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Quote:
Originally Posted by Vman455 View Post
Modding the engine to produce more power at a smaller throttle opening without changing the gearing does the opposite.
Hi Vman, do you have some numbers to back up this statement? It's pretty much opposite what my tuner and Torque Pro tools have told me, plus the old pencil and paper method.

Let's run your example another way...

You're climbing a hill, it requires 'x' amount of energy to maintain speed.

Car A is a 4 banger with typical 4 banger torque band with a curve and peak around 4k RPM, Car B is an efficient V8 with flat torque curve and peak around say 2500RPM as is very common in today's engines.

For sake of argument both cars are geared the same, same size tires, etc.

Now both cars hit the hill at the same time, and to maintain speed Car A must really open the throttle to achieve enough power production to climb the hill, Car B cracks its throttle.

By your logic Car A is using less fuel because it's a small engine making more power per displacement, hence is more 'efficient' because of that ratio, correct?

However! To achieve this type of efficiency the engine is 'working' harder. When the throttle blade opens to allow in more air, you have to have more fuel added at the same time to make things work, air alone can't produce 'energy' from an engine. To see this in real life hook up your tuner or scanner device and set to watch your injector pulse width, short term fuel plan, etc.

Or if you're analog another fun tool is a vacuum gauge. Your 4 banger with the throttle open is drawing much less vacuum than the V8 with cracked throttle. You can argue that means the 4 banger is more efficient based on the above statement, OR you can also realize that on all vehicles with vacuum regulated fuel systems your fuel pressure regulator is now opened wide allowing 40psi to the injectors, which are also pumping at say 85% duty cycle in order to meet the power requirements of this hill, vs Car B which isn't working hard, still drawing good vacuum, fuel pressure is lower, injector duration is lower, etc.

Making sense so far? The problem with the efficiency models the way you describe is they look good on paper, but tend to sink in real life. When you look at the numbers in terms of how the engines are functioning, all the non-black and white perfect physics variables that are going into making Car A much more complicated than 'HP per L' efficiency...

To use another example that's really going to mess with your head, aerodynamics. Why does reducing drag improve fuel economy rather than improve it? According to your statement above (new Car A and Car B are now the same cars except Car B has some aero mods) Car A should get better fuel economy because the engine is working harder to maintain the same speed due to increased drag on the vehicle, requiring more power to stay at speed. Higher power requirements means the engine's throttle is open more, means that engine is more 'efficient' as it is producing more power than Car B's engine that is working less hard to maintain speed as the vehicle is more slippery and doesn't require the same energy to overcome drag.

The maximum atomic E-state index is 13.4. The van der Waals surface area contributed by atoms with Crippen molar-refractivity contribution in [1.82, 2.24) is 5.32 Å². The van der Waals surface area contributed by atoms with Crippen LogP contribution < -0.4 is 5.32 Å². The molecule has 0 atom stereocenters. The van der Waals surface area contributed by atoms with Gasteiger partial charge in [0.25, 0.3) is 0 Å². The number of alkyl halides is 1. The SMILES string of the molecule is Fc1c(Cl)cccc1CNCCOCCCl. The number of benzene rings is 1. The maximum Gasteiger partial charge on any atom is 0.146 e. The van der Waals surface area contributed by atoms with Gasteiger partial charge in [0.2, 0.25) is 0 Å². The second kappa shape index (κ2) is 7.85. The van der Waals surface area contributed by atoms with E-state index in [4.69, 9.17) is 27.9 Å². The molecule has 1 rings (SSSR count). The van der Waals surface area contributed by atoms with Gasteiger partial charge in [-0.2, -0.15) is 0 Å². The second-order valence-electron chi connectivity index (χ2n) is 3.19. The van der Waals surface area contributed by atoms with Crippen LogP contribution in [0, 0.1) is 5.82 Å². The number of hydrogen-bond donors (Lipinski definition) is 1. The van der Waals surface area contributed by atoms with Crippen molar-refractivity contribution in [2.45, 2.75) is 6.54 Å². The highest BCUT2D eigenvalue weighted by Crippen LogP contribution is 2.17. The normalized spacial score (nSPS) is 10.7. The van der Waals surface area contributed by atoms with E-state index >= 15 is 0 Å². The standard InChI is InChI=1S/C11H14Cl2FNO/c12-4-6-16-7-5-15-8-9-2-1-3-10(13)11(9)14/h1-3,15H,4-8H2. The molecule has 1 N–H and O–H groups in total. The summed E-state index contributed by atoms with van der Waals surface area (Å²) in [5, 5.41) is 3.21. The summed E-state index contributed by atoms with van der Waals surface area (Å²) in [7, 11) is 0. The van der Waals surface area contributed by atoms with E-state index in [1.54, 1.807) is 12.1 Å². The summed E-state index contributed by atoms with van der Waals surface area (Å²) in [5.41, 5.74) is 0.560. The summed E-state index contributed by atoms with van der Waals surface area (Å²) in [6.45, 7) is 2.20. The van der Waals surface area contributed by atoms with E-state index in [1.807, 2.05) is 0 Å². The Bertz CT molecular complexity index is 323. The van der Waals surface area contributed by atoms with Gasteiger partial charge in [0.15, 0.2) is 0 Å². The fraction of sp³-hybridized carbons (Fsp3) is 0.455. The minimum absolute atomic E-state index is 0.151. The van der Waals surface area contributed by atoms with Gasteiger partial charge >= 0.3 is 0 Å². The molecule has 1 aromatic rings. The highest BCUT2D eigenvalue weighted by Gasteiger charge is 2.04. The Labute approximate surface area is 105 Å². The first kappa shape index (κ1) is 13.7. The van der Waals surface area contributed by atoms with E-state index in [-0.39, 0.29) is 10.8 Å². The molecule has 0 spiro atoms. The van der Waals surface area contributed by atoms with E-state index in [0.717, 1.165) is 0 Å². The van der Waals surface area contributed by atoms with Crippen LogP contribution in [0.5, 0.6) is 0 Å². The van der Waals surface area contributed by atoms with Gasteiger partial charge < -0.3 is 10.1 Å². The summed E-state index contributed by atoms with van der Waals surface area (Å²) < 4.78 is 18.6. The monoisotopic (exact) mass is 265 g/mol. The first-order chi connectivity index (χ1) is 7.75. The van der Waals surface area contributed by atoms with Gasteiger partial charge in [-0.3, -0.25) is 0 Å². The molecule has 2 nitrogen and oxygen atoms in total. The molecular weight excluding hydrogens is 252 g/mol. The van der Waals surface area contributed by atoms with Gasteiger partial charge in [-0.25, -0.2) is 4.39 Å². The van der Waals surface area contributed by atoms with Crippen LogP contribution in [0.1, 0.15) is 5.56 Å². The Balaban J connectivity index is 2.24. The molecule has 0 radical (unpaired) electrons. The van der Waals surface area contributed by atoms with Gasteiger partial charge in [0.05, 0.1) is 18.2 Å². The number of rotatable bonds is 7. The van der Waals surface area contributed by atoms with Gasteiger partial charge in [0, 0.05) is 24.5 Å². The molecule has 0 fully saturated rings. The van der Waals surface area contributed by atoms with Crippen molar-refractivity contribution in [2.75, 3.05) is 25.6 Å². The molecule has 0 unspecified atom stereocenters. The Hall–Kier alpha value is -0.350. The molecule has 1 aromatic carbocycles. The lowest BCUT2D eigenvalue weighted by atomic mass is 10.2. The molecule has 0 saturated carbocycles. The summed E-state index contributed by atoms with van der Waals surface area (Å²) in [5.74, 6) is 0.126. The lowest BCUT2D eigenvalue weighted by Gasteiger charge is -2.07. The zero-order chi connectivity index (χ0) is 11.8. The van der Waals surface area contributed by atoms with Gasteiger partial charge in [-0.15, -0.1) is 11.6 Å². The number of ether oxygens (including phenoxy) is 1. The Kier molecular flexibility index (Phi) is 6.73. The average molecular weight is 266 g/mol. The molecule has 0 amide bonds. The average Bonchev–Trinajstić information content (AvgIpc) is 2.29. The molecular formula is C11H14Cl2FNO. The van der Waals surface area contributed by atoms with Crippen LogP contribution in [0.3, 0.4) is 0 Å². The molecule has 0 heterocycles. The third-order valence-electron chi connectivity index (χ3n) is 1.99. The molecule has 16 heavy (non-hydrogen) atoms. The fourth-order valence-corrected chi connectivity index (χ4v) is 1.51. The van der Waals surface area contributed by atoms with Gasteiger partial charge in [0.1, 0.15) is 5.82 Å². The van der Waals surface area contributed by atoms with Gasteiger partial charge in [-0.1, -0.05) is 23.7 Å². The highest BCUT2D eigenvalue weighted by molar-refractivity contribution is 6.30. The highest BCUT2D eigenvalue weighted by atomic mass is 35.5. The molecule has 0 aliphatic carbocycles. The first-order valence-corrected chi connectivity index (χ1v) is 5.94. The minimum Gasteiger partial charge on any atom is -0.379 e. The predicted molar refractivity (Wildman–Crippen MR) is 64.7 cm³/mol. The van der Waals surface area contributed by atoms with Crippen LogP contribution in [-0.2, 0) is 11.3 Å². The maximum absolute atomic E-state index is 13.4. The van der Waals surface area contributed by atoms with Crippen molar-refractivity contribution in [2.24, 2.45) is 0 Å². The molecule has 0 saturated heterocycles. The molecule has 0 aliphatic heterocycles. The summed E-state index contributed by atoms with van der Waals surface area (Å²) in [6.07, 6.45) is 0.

Ruh roh...

Yep that's right, in real life the more slippery version, Car B, gets better fuel economy than Car A even though its engine is 'less efficient' than Car A's as it is producing less power to keep the car moving at the same speed.

Same thing with the Top Gear episode everyone poo-poo'd because it's obviously against popular edict here, let's change the scenario one more time but keeping with their test ideas:

You have 2 trucks pulling say 8,000lbs of trailer. Truck A has the smaller gas engine option, truck B has the bigger gas engine (no diesel here to complicate things). Which truck will get better fuel economy? All else is equal, rigs are essentially the same weight, same aerodynamics, same gearing, etc.

Truck A has to work really hard to get its load moving vs Truck B because it has less power under the curve, which according to your logic means Truck A is getting better fuel economy because it's throttle is wide open and is making more power per L vs the bigger engine Truck B which is just loafing along. Truck A has to work really hard to KEEP its load moving at highway speed vs Truck B, same reasons as above.

Which truck is going to have the better fuel economy? The more 'efficient' Truck A, efficient because it's making more power per L to move its load, or Truck B which I argue is the one that's really more 'efficient' because the engine isn't working nearly as hard, ergo the engine is in fact burning less fuel per L displacement because it has much more power under the curve and you don't need to open the throttle as wide to achieve the same power output as Truck A required to achieve the same end results.

Head hurt yet? I need some caffeine, and my chickens are getting hungry...